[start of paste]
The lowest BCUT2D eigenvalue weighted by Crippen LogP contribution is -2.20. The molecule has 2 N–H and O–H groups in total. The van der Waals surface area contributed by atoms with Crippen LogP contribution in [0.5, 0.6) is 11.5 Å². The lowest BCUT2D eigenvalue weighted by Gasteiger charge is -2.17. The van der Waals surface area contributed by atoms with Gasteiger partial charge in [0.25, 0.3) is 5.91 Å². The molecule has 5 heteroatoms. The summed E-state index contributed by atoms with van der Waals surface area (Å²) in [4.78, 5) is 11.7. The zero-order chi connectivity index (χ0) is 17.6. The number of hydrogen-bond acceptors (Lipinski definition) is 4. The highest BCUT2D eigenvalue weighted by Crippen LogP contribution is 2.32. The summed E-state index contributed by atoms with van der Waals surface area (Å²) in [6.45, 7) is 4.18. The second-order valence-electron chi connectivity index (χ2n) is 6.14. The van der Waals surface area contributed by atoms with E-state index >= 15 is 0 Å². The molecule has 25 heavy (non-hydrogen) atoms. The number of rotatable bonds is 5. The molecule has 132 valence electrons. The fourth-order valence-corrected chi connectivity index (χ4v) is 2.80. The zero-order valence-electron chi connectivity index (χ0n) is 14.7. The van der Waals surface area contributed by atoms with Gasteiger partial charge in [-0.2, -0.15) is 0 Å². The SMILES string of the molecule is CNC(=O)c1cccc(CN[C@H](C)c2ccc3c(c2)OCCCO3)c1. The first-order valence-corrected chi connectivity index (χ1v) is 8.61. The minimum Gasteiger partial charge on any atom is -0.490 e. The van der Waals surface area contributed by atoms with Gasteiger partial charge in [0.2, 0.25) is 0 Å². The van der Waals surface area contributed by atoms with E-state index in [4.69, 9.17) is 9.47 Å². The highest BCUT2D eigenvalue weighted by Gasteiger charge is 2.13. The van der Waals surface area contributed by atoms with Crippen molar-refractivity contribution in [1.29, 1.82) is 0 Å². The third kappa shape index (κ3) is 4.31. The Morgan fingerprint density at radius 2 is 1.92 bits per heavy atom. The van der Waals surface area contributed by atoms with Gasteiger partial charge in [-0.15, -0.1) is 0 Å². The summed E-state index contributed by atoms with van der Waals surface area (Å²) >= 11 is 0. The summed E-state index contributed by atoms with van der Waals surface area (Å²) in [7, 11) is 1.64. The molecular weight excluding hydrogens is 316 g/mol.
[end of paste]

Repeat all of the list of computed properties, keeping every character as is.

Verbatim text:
The lowest BCUT2D eigenvalue weighted by Crippen LogP contribution is -2.20. The molecule has 2 N–H and O–H groups in total. The van der Waals surface area contributed by atoms with Crippen LogP contribution in [0.5, 0.6) is 11.5 Å². The lowest BCUT2D eigenvalue weighted by Gasteiger charge is -2.17. The van der Waals surface area contributed by atoms with Gasteiger partial charge in [0.25, 0.3) is 5.91 Å². The molecule has 5 heteroatoms. The summed E-state index contributed by atoms with van der Waals surface area (Å²) in [4.78, 5) is 11.7. The zero-order chi connectivity index (χ0) is 17.6. The number of hydrogen-bond acceptors (Lipinski definition) is 4. The highest BCUT2D eigenvalue weighted by Crippen LogP contribution is 2.32. The summed E-state index contributed by atoms with van der Waals surface area (Å²) in [6.45, 7) is 4.18. The second-order valence-electron chi connectivity index (χ2n) is 6.14. The van der Waals surface area contributed by atoms with E-state index >= 15 is 0 Å². The molecule has 25 heavy (non-hydrogen) atoms. The number of rotatable bonds is 5. The molecule has 132 valence electrons. The fourth-order valence-corrected chi connectivity index (χ4v) is 2.80. The zero-order valence-electron chi connectivity index (χ0n) is 14.7. The van der Waals surface area contributed by atoms with Gasteiger partial charge in [-0.2, -0.15) is 0 Å². The SMILES string of the molecule is CNC(=O)c1cccc(CN[C@H](C)c2ccc3c(c2)OCCCO3)c1. The first-order valence-corrected chi connectivity index (χ1v) is 8.61. The minimum Gasteiger partial charge on any atom is -0.490 e. The van der Waals surface area contributed by atoms with Gasteiger partial charge in [0.2, 0.25) is 0 Å². The van der Waals surface area contributed by atoms with E-state index in [4.69, 9.17) is 9.47 Å². The highest BCUT2D eigenvalue weighted by Gasteiger charge is 2.13. The van der Waals surface area contributed by atoms with Crippen molar-refractivity contribution in [1.29, 1.82) is 0 Å². The third kappa shape index (κ3) is 4.31. The Morgan fingerprint density at radius 2 is 1.92 bits per heavy atom. The van der Waals surface area contributed by atoms with Gasteiger partial charge in [-0.15, -0.1) is 0 Å². The summed E-state index contributed by atoms with van der Waals surface area (Å²) >= 11 is 0. The summed E-state index contributed by atoms with van der Waals surface area (Å²) in [7, 11) is 1.64. The molecular weight excluding hydrogens is 316 g/mol.